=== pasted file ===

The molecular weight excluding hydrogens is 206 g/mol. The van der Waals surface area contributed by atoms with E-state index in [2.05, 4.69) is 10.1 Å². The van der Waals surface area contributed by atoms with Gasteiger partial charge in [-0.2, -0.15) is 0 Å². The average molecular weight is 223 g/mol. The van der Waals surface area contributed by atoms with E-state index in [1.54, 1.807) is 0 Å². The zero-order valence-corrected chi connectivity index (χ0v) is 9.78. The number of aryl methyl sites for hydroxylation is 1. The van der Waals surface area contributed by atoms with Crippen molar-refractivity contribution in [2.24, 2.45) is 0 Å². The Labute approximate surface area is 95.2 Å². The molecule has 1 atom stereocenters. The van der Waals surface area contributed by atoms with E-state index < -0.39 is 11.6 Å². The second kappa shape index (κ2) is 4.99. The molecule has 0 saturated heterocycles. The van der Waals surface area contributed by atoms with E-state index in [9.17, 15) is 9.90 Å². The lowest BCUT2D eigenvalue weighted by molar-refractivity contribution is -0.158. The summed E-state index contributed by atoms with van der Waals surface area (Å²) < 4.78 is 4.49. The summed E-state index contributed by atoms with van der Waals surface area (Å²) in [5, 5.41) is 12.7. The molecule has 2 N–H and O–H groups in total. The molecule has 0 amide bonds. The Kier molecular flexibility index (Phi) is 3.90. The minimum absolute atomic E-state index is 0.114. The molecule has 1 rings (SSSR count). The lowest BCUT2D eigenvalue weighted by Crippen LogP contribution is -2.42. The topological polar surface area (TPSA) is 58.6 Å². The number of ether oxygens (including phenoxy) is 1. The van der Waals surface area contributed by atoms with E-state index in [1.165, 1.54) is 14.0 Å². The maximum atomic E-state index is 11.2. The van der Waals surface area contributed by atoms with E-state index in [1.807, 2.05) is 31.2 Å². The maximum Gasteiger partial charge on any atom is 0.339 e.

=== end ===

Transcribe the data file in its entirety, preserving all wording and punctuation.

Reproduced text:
The molecular weight excluding hydrogens is 206 g/mol. The van der Waals surface area contributed by atoms with E-state index in [2.05, 4.69) is 10.1 Å². The van der Waals surface area contributed by atoms with Gasteiger partial charge in [-0.2, -0.15) is 0 Å². The average molecular weight is 223 g/mol. The van der Waals surface area contributed by atoms with E-state index in [1.54, 1.807) is 0 Å². The zero-order valence-corrected chi connectivity index (χ0v) is 9.78. The number of aryl methyl sites for hydroxylation is 1. The van der Waals surface area contributed by atoms with Crippen molar-refractivity contribution in [2.24, 2.45) is 0 Å². The Labute approximate surface area is 95.2 Å². The molecule has 1 atom stereocenters. The van der Waals surface area contributed by atoms with E-state index < -0.39 is 11.6 Å². The second kappa shape index (κ2) is 4.99. The molecule has 0 saturated heterocycles. The van der Waals surface area contributed by atoms with E-state index in [9.17, 15) is 9.90 Å². The lowest BCUT2D eigenvalue weighted by molar-refractivity contribution is -0.158. The summed E-state index contributed by atoms with van der Waals surface area (Å²) < 4.78 is 4.49. The summed E-state index contributed by atoms with van der Waals surface area (Å²) in [5, 5.41) is 12.7. The molecule has 2 N–H and O–H groups in total. The molecule has 0 amide bonds. The Kier molecular flexibility index (Phi) is 3.90. The minimum absolute atomic E-state index is 0.114. The molecule has 1 rings (SSSR count). The lowest BCUT2D eigenvalue weighted by Crippen LogP contribution is -2.42. The topological polar surface area (TPSA) is 58.6 Å². The number of ether oxygens (including phenoxy) is 1. The van der Waals surface area contributed by atoms with E-state index in [1.165, 1.54) is 14.0 Å². The maximum atomic E-state index is 11.2. The van der Waals surface area contributed by atoms with E-state index in [1.807, 2.05) is 31.2 Å². The maximum Gasteiger partial charge on any atom is 0.339 e.